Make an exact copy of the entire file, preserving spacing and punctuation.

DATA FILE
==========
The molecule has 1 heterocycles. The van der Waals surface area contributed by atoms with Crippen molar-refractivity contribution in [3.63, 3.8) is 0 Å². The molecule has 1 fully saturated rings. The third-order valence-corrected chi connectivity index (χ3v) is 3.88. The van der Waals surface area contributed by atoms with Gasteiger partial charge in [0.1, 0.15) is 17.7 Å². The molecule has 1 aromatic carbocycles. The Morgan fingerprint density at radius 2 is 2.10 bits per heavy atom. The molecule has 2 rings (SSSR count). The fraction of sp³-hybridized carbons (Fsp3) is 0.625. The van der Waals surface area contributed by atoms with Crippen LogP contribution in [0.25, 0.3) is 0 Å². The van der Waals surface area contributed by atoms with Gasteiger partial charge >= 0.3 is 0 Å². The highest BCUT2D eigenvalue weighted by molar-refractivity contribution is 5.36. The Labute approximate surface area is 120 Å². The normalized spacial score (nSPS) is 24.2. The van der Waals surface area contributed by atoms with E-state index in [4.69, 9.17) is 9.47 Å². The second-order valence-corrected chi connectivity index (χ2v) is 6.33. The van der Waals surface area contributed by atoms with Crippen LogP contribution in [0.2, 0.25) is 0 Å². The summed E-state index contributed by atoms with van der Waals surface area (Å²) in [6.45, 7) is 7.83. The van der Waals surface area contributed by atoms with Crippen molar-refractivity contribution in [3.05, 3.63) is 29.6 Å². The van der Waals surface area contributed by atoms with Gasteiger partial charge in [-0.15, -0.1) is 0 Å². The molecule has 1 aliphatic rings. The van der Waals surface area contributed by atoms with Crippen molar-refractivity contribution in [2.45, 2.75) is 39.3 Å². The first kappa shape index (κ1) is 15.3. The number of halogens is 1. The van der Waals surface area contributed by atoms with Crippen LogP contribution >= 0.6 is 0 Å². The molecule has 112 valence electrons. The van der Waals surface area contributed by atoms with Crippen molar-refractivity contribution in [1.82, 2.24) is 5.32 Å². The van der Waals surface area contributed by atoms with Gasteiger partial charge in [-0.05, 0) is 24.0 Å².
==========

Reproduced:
The molecule has 1 heterocycles. The van der Waals surface area contributed by atoms with Crippen molar-refractivity contribution in [3.63, 3.8) is 0 Å². The molecule has 1 fully saturated rings. The third-order valence-corrected chi connectivity index (χ3v) is 3.88. The van der Waals surface area contributed by atoms with Gasteiger partial charge in [0.1, 0.15) is 17.7 Å². The molecule has 1 aromatic carbocycles. The Morgan fingerprint density at radius 2 is 2.10 bits per heavy atom. The molecule has 2 rings (SSSR count). The fraction of sp³-hybridized carbons (Fsp3) is 0.625. The van der Waals surface area contributed by atoms with Crippen LogP contribution in [0.25, 0.3) is 0 Å². The van der Waals surface area contributed by atoms with Gasteiger partial charge >= 0.3 is 0 Å². The highest BCUT2D eigenvalue weighted by molar-refractivity contribution is 5.36. The Labute approximate surface area is 120 Å². The normalized spacial score (nSPS) is 24.2. The van der Waals surface area contributed by atoms with E-state index in [4.69, 9.17) is 9.47 Å². The second-order valence-corrected chi connectivity index (χ2v) is 6.33. The van der Waals surface area contributed by atoms with Crippen LogP contribution in [0.2, 0.25) is 0 Å². The summed E-state index contributed by atoms with van der Waals surface area (Å²) in [6.45, 7) is 7.83. The van der Waals surface area contributed by atoms with Crippen molar-refractivity contribution in [3.05, 3.63) is 29.6 Å². The van der Waals surface area contributed by atoms with Gasteiger partial charge in [-0.15, -0.1) is 0 Å². The molecule has 1 aliphatic rings. The van der Waals surface area contributed by atoms with Crippen molar-refractivity contribution in [2.45, 2.75) is 39.3 Å². The first kappa shape index (κ1) is 15.3. The number of halogens is 1. The van der Waals surface area contributed by atoms with Crippen LogP contribution >= 0.6 is 0 Å². The molecule has 112 valence electrons. The van der Waals surface area contributed by atoms with Crippen molar-refractivity contribution in [1.82, 2.24) is 5.32 Å². The van der Waals surface area contributed by atoms with Gasteiger partial charge in [-0.05, 0) is 24.0 Å².